Arjuna is the immortal tale of one of Indias greatest heroes. These pages retell in riveting detail the story of the Pandava Warrior-Prince who has captured the imagination of millions across centuries. This is the intense and human story of his loves, friendship, ambitions, weaknesses and follies, as well as his untimely death and revival, his stint as a eunuch, and the innermost reaches of his thoughts. Told in a refreshingly modern and humourous style and set against the staggering backdrop of the Mahabharata. Arjunas story appeals equally to the average, discerning reader and the scholar. It spans the epic journey from before his birth, when omens foretold his greatness, across the fabled, wondrous landscape that was his life.
Disclaimer: I do always refer to the names of Indian characters without the suffix ‘a’. It is and will be Arjun for me, not Arjuna.
Mythology has always been the Achilles’ Heel for me. I have been trying to comprehend the epics since childhood through bland text books and the legendary television serials, especially Mahabharat. It has been mostly futile, though. As if Valmiki and Ved Vyas had conspired eons ago to confuse me with their magnanimous works. It is because of this confusion that I still pick up mythological books, to test myself.
Anuja Chandramouli, the author of this book had asked me very graciously to read and review it for her. I’d be lying if I said that I started reading without expectations. I had presumed the book would be unusual, perhaps presenting Arjun in a different light, assess him from a different angle, or even let him speak out his life to the mere mortals ages later. Alas, I was disappointed. The book is an abridged Mahabharat in English with interesting trivia and anecdotes, which are often left out in the popular versions of the epic. It is not fiction, in my opinion. Anuja has been true to the original text, the stories, the characters, their circumstances. The figments of her imagination are much less in quantity than what would have made it a great book.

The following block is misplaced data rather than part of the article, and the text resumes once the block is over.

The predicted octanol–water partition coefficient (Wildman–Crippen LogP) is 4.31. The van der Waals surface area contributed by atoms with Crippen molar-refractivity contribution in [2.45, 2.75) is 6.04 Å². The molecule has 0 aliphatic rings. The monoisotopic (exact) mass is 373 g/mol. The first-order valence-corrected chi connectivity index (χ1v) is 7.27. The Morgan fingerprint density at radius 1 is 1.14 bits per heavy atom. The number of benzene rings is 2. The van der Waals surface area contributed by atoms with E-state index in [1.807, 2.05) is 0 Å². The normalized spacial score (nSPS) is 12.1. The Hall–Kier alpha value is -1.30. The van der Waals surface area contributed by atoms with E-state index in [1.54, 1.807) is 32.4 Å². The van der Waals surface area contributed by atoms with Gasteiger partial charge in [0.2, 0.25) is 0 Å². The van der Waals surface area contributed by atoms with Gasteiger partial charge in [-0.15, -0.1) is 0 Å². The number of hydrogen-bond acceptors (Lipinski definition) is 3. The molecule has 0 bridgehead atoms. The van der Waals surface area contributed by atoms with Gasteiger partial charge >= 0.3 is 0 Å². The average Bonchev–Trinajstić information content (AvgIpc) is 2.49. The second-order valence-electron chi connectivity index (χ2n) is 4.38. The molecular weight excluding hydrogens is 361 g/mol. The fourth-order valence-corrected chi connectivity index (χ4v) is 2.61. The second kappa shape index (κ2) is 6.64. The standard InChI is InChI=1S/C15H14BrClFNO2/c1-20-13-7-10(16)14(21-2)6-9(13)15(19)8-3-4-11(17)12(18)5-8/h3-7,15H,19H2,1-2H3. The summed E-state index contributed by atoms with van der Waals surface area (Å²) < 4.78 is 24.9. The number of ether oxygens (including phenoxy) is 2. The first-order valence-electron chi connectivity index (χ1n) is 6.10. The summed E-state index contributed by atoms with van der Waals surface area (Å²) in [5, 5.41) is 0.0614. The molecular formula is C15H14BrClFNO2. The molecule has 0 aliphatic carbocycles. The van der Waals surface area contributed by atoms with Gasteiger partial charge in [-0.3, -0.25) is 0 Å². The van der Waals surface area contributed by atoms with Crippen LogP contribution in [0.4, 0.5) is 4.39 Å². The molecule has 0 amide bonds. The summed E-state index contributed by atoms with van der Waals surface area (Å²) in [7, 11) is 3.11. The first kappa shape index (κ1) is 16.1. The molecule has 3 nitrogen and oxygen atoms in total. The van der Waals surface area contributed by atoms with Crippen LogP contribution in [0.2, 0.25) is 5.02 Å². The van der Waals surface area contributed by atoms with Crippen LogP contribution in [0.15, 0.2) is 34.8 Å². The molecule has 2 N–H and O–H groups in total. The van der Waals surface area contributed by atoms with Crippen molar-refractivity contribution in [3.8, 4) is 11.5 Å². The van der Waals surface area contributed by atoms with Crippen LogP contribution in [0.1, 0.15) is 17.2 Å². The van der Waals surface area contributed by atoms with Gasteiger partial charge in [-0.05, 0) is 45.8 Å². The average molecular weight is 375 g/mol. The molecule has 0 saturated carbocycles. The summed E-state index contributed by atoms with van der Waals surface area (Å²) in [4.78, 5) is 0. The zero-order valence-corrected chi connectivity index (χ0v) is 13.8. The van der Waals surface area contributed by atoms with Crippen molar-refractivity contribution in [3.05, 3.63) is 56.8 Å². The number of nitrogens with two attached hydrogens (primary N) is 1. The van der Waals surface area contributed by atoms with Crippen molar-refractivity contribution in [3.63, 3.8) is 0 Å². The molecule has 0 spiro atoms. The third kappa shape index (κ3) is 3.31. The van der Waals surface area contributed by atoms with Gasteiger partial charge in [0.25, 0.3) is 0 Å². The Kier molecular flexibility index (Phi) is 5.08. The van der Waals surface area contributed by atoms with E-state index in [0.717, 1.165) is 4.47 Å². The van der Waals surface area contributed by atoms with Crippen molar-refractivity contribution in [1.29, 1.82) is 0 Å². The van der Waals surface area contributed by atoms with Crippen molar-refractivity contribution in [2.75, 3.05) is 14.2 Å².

All of us, rather most of us have read the Mahabharat in some form or the other. Most readers are already aware of the characters and the plethora of sub-plots intertwined. Arjun is one of the most important protagonists of the Pandav clan. His brothers and mother have been fighting for their life and royal rights of the Kuru dynasty throughout the saga. Their is Yudhishthir – the righteous one, Draupadi – the elusive damsel, Kunti – the quintessential mother, Duryodhan – the villain, and so on. Arjun was termed as the most prolific warrior (arguably, Karn being the other). If Arjun’s illustrious life were to be exclusively sketched, it should have had a lot of other ingredients. I can’t help but compare this book to the rare other contemporary ones on Mahabharat characters that scored more in my sheet. Anuja has wrapped the ancient story in a delectable christmas box of fluent writing.
What I liked most – her choice of words and flair in writing. I’m not shy to admit that I learnt quite a number of new words from her. She has written chapters one after another seamlessly. I am much impressed with the form of this book, not the content. It is like a tried and tested common dish served in fancy tableware with much fanfare. It is recommended for ones who haven’t had a chance to read the Mahabharat. Having witnessed Anuja’s panache in this book, I am most certain to expect a lot more from her next.
Much thanks for the book Anuja. It was a refresher course in Mahabharat for me.
My Rating: 2.75/5
About the Author:
Anuja Chandramouli is a full-time mother of two lovely girls, as well as a part-time writer. Her academic credentials include a Bachelors degree in Psychology and a Masters in English. Having started out as a freelance writer with articles published in Women’s Era, Lonely Planet and The Hindu, she currently works as an e-reporter and columnist. Anuja is a self-confessed, big-dreamer, who is driven by an inner passion to contribute her mite to the great pool of human endeavour, thought, and wisdom. An ardent admirer of Veda Vyasas Mahabharata, Anuja holds the Great Epic to be one of a kind, the Homers and Virgils of the world notwithstanding.
Drawing her creative inspiration from the epics timeless track record of sustenance through centuries of retelling, Anuja chose to debut as a storyteller with the immortal and eternally captivating saga of Arjuna, the non pareil hero. Putting together episodes from Arjunas life (some well known, others relatively obscure), gleaned through years of painstaking research and then presented in a seamless narrative with the uninhibited panache and style of a 21st century writer, has been an immensely satisfying and self-actualising endeavour for this New Age Indian classicist.